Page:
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Cody@internalalchemy.org
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It's Not What, It's How

May 11, 2014

Here's a complaint I hear a lot in my practice:

"I don't understand. I watch what I eat, I don't really eat snacks, but I still have a lot of digestive issues."

We, as a society, obsess about WHAT to eat.  We forget about another - just as important - aspect of eating, which is HOW we eat.

When is the last time you took a real break for lunch? Not a "working lunch", not "eatting in front of my computer" lunch, a real quiet lunch?When was the last time your breakfast wasn't "on-the-go"?

Our body has two basic modes:

  • Rest and digest

  • Fight or flight

Similar to two gears in a car, these two modes cannot happen at the same time. We're either on the first or on the second. When we're at rest and relaxed, the body conducts its digestive process. This is when the assimilation of nutrients and separation of useful and not useful materials take place.

All these processes cannot take place when we are in survival mode.

True, we no longer live in a jungle where we need to drop our food and run because a lion is attacking us, but when we think of a deadline that has to be met - we are in that fight or flight mode. Stress, worry, and anxiety are a part of modern day survival. We don't allow ourselves to sit down and be present with the food we eat.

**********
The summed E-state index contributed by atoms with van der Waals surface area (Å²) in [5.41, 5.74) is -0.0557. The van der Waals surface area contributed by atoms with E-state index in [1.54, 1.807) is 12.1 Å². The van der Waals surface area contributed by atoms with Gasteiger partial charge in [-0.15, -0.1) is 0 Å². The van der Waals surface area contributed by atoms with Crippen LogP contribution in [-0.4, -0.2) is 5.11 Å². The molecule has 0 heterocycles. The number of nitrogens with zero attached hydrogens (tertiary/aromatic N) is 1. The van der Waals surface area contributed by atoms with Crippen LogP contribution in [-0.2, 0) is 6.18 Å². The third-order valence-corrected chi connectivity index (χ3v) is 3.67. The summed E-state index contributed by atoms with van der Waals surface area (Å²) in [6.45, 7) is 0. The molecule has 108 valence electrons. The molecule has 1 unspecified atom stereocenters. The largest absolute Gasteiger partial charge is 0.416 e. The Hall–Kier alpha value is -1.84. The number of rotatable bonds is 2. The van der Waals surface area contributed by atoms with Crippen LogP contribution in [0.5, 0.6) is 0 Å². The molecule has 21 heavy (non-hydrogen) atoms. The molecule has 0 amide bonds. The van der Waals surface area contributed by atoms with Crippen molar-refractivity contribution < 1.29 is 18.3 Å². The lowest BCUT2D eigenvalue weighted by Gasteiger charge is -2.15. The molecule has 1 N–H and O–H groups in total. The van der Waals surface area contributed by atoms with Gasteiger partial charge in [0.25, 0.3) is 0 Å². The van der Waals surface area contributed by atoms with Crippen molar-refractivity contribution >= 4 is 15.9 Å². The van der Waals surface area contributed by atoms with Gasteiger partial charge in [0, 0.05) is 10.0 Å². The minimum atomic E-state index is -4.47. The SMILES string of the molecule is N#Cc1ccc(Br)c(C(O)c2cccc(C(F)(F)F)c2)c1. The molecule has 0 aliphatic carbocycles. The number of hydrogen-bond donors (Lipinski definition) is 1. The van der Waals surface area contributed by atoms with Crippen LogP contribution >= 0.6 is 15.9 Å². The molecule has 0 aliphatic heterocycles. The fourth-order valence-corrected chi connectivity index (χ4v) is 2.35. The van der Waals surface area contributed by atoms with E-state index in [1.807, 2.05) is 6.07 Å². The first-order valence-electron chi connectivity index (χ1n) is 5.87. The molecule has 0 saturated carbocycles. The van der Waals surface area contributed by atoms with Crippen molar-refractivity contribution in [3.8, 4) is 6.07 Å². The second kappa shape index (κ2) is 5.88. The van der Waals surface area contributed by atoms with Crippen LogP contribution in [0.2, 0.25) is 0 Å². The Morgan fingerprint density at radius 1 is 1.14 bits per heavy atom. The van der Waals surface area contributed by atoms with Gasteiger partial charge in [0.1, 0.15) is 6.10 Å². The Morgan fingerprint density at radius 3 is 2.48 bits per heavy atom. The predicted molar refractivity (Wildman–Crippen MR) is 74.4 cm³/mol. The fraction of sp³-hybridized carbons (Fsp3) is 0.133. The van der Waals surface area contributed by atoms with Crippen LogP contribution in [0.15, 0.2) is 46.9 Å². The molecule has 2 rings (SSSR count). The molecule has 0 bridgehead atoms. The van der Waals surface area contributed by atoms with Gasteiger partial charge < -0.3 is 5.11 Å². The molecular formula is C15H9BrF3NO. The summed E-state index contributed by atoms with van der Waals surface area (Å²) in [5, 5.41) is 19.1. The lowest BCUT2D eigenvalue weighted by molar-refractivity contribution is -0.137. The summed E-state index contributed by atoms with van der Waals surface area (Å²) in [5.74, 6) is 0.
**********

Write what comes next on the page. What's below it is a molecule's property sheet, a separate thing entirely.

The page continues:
We have no time to chew, let alone the time to sit and digest. Therefore, the body is forced to either digest while its in "panic" mode, compromising the quality of digestion, or the body holds onto partially digested food (chyme) longer than necessary, causing indigestion.

Have you ever heard a car stuck between two gears.... ouch!!

Taking the time to acknowledge the food we eat, recognizing the flavors that stimulate our palet, and noticing every bite makes us slow down. In the process of slowing down our body has no choice but to relax.

Eating in a rush, out of concern for other things, make even the most organic, natural, seemingly "right" food - bad for you.

Taking the time to enjoy any food makes that food good for you. Your body will know what to utilize and what to discard. When we provide our body with the conditions to perform the tasks it was designed to do, it will process what's good and get rid of what's not.

 

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